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  1. The other day I came across an internal memo from someone at the Appeals Management Center. The memo was submitted to the Director of the Compensation and Pension Service as a recommendation for denial of extra-schedular IU, and I could not believe what I read. The author of the memo was apparently hell bent on NOT recommending IU to the Director, and the “reasons” were absolutely ridiculous and show malicious intent from the author. So much for the VA’s so-called pro-claimant, non-adversarial claims process. First, let me provide a little background information. I was awarded 70 percent with IU for bipolar disorder effective on the date I originally filed my claim in December 2007. It took several appeals to finally get the IU, and to get my current effective date, which was ultimately awarded by the BVA in November 2012. In the same decision from the BVA, it denied my claim for an even earlier effective date (one year) for the 70 percent rating and IU. (38 USC 5110(b)(2) allows for an EED—up to one year—if evidence shows an increase in disability in the year prior to a claim being filed.) The BVA also remanded my appeal and directed the AMC to refer my claim for consideration of an EED for IU on an extra-schedular basis. I am claiming that I am entitled to an EED because my disability increased to the point where I met the criteria for IU prior to my current effective date. I was initially misdiagnosed with depression and rated at only 10 percent; therefore, until my diagnosis was corrected in October 2007, my treatment providers didn’t recognize the manic component of bipolar disorder. Also, I didn’t know that I was experiencing manic symptoms, so I did not know or have the insight to report the symptoms to my providers. I have a lot medical and lay evidence supporting my EED claims for 70 percent and IU, but the BVA ignored it (as is often the case with the VA in general). I appealed the 2012 denial to the USCAVC and my appeal was remanded to the BVA for a few reasons, including the BVA’s failure to consider the evidence I presented, or at least explain why it did not find such evidence to be persuasive. So now I have an appeal at the BVA for an EED for 70 percent and schedular IU, and claim with the AMC for EED for 70 percent and extra-schedular IU. (Actually, the later claim is now with the BVA for review.) (Back to the reason for my post.) The remand order from the BVA directed the AMC to issue a supplemental statement of the case (SSOC) for any issues denied. Unsurprisingly, I did indeed receive an SSOC because all issues were denied. Again, the VA failed to consider the abundant amount of evidence supporting my claims/appeals. The SSOC basically said there was no evidence supporting my claims for both 70 percent and extra-schedular IU, without providing reasons as to how they arrived at that conclusion, nor did they cite any independent medical evidence against my claim. While drafting my response to the SSOC, I came across the above-referenced memo. The reasons and bases section of the memo consisted of eight paragraphs, and all but one paragraph—the one merely citing the procedural history of the appeal—were wrong. Not only was the content inaccurate, the author’s clear intent was to fabricate reasons for denial. Therefore, the C&P Director was not fully or accurately informed regarding the merits of my case. (Who knows if it would have made a difference anyway, even if the memo were legitimate.) The most ridiculous “reason” the author gave to support his/her recommendation for denial is because, in the author’s opinion, the evidence I submitted to the BVA, “written in [my] own hand” shows my ability to write a “concise and well documented legal brief.” I am totally pissed off about this. Basically, I am being penalized for being well informed and articulate. Also, the author reviewed my 20-page “brief” enough to opine that it is well documented, yet does not address any of the content, and has the audacity to use my own evidence against me. I did attend law school and briefly practiced at one point—over 10 years ago—and the author uses this as “evidence” against me as well. He/she seems to imply that I am able to churn out “legal briefs” consistently and efficiently, and therefore, I must not disabled. That is not the case. Thanks to all the appeals I’ve had to file because most people at the VA do not do their jobs, I have had the “benefit” of almost seven years to acquire the knowledge pertinent to my claims, and a lot of the content in the documents I submit is copy and pasted from earlier documents because no one ever bothers to read the evidence. With every document I submit, I present my case in a thorough and organized manner, include excerpts from medical records supporting my claim (along with specific dates, providers, etc.), and cite pertinent statutes, case law, and VA regulations, and apply them to the facts of my case. I do this to make it easier for whomever reviews my 2,000-page claim file. All they have to do is read the document and verify the content of the treatment notes, if they so choose. So, for some a$$hole to use the evidence I submit to make it easier on him/her to their job against me adds insult to injury. The author also had the audacity to use my mother’s three-page lay statement against me. In the second paragraph of her statement, she briefly remarked how I graduated from law school and passed the bar exam on my first attempt (in 2002). The entire point of mentioning this was to show the difference between how I was functioning at a high level before my disability drastically increased and how I was unable to function afterward. I graduated from law school and passed the bar exam over four years prior to the time period being considered for the EED; therefore, this fact is irrelevant. He/she disregarded the rest of the detailed statement, which is supported by medical evidence. The memo also improperly relied in part on the portion of the BVA’s 2012 decision denying the EED for 70 percent and IU—the same part that was the primary reason for the USCAVC remanding it to the BVA. Furthermore, evidence from the relevant time frame that should have been under review is between December 2006 and December 2007. Yet, the author notes that I was able to graduate from law school and pass the bar exam—again, over four years before the time period in question—and also notes that I didn’t start receiving SSDI until January 2010. This is also irrelevant and it seems like the author is implying that I must not have been unemployable since I didn’t start receiving SSDI until then. I didn’t apply until July 2009 because I had been trying to work, but ultimately was unable to work in a gainful capacity. Social Security approved my application the first time. For the year in question, due to my disability, I was only marginally employed and earned less than $3,000. My medical records—from the VA, nonetheless—confirm that my “severe psychiatric impairment” was responsible for my inability to work in a gainful capacity for several years, including all of 2007. My VA therapist even expressly stated that in her opinion, I met the criteria for IU during this time. I won’t get into the problems with the other three paragraphs since this post is so long, but I’ll note that he/she did not include even one piece of positive evidence in the memo, nor was any included in the SSOC. I will definitely be addressing these issues in the memo—none of which were reasons included in the SSOC—when I submit my response to the SSOC to the BVA. I didn’t mean to write such a long post, but I just had to vent. Thanks to all for reading and for any input. G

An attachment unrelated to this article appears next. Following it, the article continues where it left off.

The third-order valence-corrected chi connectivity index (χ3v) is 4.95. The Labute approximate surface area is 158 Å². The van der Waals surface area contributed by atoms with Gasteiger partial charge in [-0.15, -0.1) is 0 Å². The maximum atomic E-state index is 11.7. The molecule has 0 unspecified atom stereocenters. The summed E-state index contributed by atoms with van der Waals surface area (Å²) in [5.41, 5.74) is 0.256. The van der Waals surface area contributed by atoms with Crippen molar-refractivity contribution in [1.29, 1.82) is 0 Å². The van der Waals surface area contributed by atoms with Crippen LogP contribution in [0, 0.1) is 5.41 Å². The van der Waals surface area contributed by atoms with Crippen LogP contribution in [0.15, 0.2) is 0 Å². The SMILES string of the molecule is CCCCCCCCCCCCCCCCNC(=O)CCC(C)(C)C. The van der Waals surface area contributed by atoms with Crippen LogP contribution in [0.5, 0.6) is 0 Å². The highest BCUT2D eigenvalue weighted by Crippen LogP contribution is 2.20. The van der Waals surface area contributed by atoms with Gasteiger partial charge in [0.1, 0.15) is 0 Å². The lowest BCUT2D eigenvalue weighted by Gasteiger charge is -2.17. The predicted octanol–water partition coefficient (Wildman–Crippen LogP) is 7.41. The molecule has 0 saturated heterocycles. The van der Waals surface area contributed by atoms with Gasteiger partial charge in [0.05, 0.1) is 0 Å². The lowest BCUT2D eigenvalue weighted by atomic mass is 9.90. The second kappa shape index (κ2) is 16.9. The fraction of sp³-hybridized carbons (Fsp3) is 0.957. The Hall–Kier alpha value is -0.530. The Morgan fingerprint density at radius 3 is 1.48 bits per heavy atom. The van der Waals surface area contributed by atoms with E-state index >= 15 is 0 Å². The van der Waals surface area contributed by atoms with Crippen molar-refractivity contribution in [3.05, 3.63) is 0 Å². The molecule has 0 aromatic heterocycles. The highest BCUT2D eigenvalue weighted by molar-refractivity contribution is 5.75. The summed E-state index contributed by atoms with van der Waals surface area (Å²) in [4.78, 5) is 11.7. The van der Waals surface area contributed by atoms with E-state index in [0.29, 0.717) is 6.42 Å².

2. I wouldn't rely on Peggy. "She" has limited information, and, in my experience, there have been times when she was completely wrong. Hell, I even went to the regional office in person and they gave me the wrong information regarding the status of retro pay. I finally went to my service representative (who happens to be located on the same floor as the VARO) and he walked down the hall to talk with the manager of the VARO. It turned out that three months had gone by and no one had even touched my file to process the retro pay. Apparently, at the time, there were a lot of new people who didn't know how to do their jobs and didn't bother to ask, and my service officer also added that many of the people who have been there awhile don't know how to do their jobs either. Go figure. If you have a service officer, ask him/her to personally investigate the status and not to rely on what the VA has in their computer system.